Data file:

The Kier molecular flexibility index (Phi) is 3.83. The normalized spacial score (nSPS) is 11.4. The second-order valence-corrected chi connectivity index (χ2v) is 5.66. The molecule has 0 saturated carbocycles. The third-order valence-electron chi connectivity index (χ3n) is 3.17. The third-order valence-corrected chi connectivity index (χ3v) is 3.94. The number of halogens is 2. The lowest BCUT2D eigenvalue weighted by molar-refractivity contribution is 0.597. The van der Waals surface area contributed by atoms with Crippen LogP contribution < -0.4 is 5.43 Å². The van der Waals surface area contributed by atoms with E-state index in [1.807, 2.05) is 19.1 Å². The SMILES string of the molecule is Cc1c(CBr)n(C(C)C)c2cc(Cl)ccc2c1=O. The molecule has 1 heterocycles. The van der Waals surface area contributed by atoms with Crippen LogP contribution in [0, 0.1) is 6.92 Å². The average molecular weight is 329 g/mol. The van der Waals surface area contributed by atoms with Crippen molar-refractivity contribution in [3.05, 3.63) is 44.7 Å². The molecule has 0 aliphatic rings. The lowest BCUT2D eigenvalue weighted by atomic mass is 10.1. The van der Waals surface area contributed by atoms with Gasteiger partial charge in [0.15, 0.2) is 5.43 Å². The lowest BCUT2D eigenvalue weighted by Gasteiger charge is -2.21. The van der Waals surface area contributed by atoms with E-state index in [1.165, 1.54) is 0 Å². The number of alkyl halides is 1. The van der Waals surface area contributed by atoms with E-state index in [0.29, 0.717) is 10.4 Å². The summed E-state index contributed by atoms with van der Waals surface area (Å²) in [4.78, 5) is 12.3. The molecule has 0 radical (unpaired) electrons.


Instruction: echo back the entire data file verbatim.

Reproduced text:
The Kier molecular flexibility index (Phi) is 3.83. The normalized spacial score (nSPS) is 11.4. The second-order valence-corrected chi connectivity index (χ2v) is 5.66. The molecule has 0 saturated carbocycles. The third-order valence-electron chi connectivity index (χ3n) is 3.17. The third-order valence-corrected chi connectivity index (χ3v) is 3.94. The number of halogens is 2. The lowest BCUT2D eigenvalue weighted by molar-refractivity contribution is 0.597. The van der Waals surface area contributed by atoms with Crippen LogP contribution < -0.4 is 5.43 Å². The van der Waals surface area contributed by atoms with E-state index in [1.807, 2.05) is 19.1 Å². The SMILES string of the molecule is Cc1c(CBr)n(C(C)C)c2cc(Cl)ccc2c1=O. The molecule has 1 heterocycles. The van der Waals surface area contributed by atoms with Crippen LogP contribution in [0, 0.1) is 6.92 Å². The average molecular weight is 329 g/mol. The van der Waals surface area contributed by atoms with Crippen molar-refractivity contribution in [3.05, 3.63) is 44.7 Å². The molecule has 0 aliphatic rings. The lowest BCUT2D eigenvalue weighted by atomic mass is 10.1. The van der Waals surface area contributed by atoms with Gasteiger partial charge in [0.15, 0.2) is 5.43 Å². The lowest BCUT2D eigenvalue weighted by Gasteiger charge is -2.21. The van der Waals surface area contributed by atoms with E-state index in [1.165, 1.54) is 0 Å². The number of alkyl halides is 1. The van der Waals surface area contributed by atoms with E-state index in [0.29, 0.717) is 10.4 Å². The summed E-state index contributed by atoms with van der Waals surface area (Å²) in [4.78, 5) is 12.3. The molecule has 0 radical (unpaired) electrons.